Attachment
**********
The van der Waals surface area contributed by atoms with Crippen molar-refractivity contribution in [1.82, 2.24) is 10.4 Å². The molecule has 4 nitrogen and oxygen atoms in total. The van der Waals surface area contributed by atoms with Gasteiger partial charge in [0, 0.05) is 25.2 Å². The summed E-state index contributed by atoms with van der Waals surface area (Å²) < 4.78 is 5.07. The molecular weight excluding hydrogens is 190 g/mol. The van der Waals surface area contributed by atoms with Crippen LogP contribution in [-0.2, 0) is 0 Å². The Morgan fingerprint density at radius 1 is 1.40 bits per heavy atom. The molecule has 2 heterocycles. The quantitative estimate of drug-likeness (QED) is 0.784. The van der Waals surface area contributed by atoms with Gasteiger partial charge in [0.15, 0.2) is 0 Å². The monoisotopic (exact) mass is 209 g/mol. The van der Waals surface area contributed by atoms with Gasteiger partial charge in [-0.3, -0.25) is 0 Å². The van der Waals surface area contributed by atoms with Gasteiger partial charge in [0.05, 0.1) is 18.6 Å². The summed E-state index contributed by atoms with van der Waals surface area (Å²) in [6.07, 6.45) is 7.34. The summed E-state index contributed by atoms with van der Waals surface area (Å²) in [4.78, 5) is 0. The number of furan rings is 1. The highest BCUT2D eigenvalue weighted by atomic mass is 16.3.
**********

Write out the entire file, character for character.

The van der Waals surface area contributed by atoms with Crippen molar-refractivity contribution in [1.82, 2.24) is 10.4 Å². The molecule has 4 nitrogen and oxygen atoms in total. The van der Waals surface area contributed by atoms with Gasteiger partial charge in [0, 0.05) is 25.2 Å². The summed E-state index contributed by atoms with van der Waals surface area (Å²) < 4.78 is 5.07. The molecular weight excluding hydrogens is 190 g/mol. The van der Waals surface area contributed by atoms with Crippen LogP contribution in [-0.2, 0) is 0 Å². The Morgan fingerprint density at radius 1 is 1.40 bits per heavy atom. The molecule has 2 heterocycles. The quantitative estimate of drug-likeness (QED) is 0.784. The van der Waals surface area contributed by atoms with Gasteiger partial charge in [0.15, 0.2) is 0 Å². The monoisotopic (exact) mass is 209 g/mol. The van der Waals surface area contributed by atoms with Gasteiger partial charge in [-0.3, -0.25) is 0 Å². The van der Waals surface area contributed by atoms with Gasteiger partial charge in [0.05, 0.1) is 18.6 Å². The summed E-state index contributed by atoms with van der Waals surface area (Å²) in [6.07, 6.45) is 7.34. The summed E-state index contributed by atoms with van der Waals surface area (Å²) in [4.78, 5) is 0. The number of furan rings is 1. The highest BCUT2D eigenvalue weighted by atomic mass is 16.3.